Susceptibility and Comparative Pathology of Ten Species of Primates Exposed to Infection with Schistosoma Mansoni

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Summary

Fifty-four primates were exposed to single graded doses of 50 to 2000 cercariae of Schistosoma mansoni (Puerto Rican strain). They belonged to the following ten species: Macaca mulatta (rhesus monkey), Macaca cynomolgus (irus monkey), Macaca speciosa (stump tail monkey), Cebus apella (capuchin monkey), Ateles geoffroyi (spider monkey), Papio anubis (baboon), Pan satyrus (chimpanzee), Callithrix aurita (marmoset), Saimiri sciureus (squirrel monkey), and Tupaia sp. (tree shrew).

While all of these species could be experimentally infected with S. mansoni, their susceptibility and course of infection varied considerably. Variations in the intensity and type of tissue responses were also observed at various dosage levels. In general, three major reaction patterns could be distinguished: In the rhesus, irus and stump tail monkeys, there was a high percentage recovery of worms, good worm development and numerous infective eggs widely distributed throughout the colon, small intestine and liver. After a few months following infection, in these animals there was a tendency toward gradual self-cure. In the baboon and chimpanzee there was a lower worm recovery but egg excretion was maintained over relatively long periods. Most of the eggs were in the colon. In the marmoset, squirrel monkey and tree shrew, the infection tended to be aborted from its onset. The worm and egg recoveries were low, the miracidial infectivity for snails was also low or absent and the pathological features were irregular and atypical. There is not yet sufficient available evidence to determine the exact position of the capuchin and spider monkeys.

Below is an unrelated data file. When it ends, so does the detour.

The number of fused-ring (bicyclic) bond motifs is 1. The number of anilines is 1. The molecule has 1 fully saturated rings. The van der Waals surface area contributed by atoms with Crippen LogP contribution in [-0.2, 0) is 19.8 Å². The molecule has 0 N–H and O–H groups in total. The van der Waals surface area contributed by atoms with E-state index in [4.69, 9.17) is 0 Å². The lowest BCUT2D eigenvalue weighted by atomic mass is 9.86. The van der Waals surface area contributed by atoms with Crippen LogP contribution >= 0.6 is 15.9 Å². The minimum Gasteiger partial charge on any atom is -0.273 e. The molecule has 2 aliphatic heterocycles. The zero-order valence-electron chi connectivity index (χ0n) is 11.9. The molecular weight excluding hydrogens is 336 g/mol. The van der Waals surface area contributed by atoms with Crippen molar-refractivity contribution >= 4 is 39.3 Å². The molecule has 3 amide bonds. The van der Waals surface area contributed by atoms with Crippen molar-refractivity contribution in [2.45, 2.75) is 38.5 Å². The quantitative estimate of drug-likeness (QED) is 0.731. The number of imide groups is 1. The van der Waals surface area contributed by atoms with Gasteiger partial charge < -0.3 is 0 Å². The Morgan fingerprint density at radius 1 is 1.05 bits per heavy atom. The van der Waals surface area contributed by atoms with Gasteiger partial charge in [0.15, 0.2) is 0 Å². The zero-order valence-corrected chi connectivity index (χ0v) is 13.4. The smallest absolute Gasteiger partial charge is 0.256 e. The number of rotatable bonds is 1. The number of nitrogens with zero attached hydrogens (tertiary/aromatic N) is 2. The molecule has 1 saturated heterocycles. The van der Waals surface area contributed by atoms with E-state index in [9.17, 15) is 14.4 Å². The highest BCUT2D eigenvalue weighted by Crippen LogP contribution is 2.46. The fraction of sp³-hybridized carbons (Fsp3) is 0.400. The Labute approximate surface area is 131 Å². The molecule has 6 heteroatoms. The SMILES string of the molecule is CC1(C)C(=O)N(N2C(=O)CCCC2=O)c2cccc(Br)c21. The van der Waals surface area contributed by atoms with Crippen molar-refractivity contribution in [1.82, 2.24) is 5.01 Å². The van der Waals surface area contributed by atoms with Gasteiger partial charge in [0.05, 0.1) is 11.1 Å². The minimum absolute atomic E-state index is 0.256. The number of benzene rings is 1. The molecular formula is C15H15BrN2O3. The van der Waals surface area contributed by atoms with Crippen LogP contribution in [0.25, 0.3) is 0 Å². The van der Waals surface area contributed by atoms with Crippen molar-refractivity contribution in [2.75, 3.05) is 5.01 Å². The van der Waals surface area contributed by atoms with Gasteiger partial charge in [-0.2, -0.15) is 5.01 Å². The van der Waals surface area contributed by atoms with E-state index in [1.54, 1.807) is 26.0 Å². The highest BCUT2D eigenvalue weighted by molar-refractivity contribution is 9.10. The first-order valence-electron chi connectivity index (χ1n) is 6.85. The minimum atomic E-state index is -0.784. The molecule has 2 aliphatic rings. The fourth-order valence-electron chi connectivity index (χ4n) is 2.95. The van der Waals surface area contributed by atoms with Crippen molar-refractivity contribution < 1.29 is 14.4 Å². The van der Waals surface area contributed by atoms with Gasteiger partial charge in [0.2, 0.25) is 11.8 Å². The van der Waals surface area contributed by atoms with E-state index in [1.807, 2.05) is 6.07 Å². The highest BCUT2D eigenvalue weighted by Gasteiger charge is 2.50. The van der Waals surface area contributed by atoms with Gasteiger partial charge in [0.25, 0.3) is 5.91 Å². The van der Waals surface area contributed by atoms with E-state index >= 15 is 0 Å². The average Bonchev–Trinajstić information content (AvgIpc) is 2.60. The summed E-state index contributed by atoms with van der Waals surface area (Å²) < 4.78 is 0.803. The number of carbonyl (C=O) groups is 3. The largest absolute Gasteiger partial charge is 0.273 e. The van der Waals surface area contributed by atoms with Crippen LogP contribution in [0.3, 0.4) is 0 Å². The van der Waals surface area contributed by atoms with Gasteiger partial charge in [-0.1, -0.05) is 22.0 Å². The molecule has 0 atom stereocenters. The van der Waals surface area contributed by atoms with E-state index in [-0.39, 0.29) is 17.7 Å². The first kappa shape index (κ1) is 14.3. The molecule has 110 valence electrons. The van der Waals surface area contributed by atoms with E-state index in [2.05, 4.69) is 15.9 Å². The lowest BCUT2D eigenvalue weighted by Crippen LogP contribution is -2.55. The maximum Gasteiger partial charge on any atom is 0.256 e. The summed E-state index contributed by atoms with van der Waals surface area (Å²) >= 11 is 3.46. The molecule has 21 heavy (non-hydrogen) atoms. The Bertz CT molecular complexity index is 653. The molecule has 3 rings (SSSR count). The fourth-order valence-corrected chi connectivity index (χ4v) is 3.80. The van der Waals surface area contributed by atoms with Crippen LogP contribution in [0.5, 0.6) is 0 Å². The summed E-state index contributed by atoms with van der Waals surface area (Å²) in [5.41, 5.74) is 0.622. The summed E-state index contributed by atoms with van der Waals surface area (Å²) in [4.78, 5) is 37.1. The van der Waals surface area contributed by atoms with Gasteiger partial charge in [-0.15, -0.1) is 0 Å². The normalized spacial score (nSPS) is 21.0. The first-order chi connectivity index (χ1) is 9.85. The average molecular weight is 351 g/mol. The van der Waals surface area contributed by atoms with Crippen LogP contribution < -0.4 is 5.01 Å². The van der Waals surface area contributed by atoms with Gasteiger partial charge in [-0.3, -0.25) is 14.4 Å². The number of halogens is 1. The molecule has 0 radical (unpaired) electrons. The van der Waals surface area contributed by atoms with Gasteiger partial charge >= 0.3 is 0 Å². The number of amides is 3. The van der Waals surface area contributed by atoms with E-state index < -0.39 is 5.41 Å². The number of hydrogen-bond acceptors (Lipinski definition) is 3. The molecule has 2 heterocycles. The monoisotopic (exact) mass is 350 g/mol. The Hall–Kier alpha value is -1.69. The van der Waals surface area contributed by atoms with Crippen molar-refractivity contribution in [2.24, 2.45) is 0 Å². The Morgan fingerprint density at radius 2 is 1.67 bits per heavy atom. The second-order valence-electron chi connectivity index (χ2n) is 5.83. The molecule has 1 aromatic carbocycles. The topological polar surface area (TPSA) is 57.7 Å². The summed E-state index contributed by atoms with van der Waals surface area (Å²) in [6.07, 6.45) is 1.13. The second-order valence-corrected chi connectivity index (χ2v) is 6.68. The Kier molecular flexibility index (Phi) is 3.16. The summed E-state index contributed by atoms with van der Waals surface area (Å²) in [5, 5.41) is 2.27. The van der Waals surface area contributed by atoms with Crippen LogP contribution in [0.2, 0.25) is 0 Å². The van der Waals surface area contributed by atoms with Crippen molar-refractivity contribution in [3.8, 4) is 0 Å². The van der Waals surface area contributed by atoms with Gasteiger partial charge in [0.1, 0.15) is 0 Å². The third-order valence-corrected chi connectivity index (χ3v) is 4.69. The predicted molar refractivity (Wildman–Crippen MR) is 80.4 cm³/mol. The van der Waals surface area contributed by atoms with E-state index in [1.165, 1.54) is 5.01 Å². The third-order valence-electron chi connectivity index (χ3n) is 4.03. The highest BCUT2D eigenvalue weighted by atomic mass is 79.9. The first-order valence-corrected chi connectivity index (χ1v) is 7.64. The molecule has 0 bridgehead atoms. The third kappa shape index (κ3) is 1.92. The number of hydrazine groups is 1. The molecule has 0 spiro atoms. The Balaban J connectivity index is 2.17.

None of the primates included in these studies developed pipe-stem fibrosis of the liver in any way similar to that of man except for the chimpanzee which showed moderate portal fibrosis and development of portocaval collateral anastomoses. The liver architecture was generally preserved even among the monkeys of the third group which had large and fibrotic pseudotubercles.

No obvious correlation could be observed between susceptibility, phylogenetic position and the habitat of the primates studied.

Author Notes

Department of Medical Zoology, Walter Reed Army Institute of Research, Walter Reed Army Medical Center, Washington, D. C.

Department of Pathology, Peter Bent Brigham Hospital and Harvard Medical School, Boston, Massachusetts.

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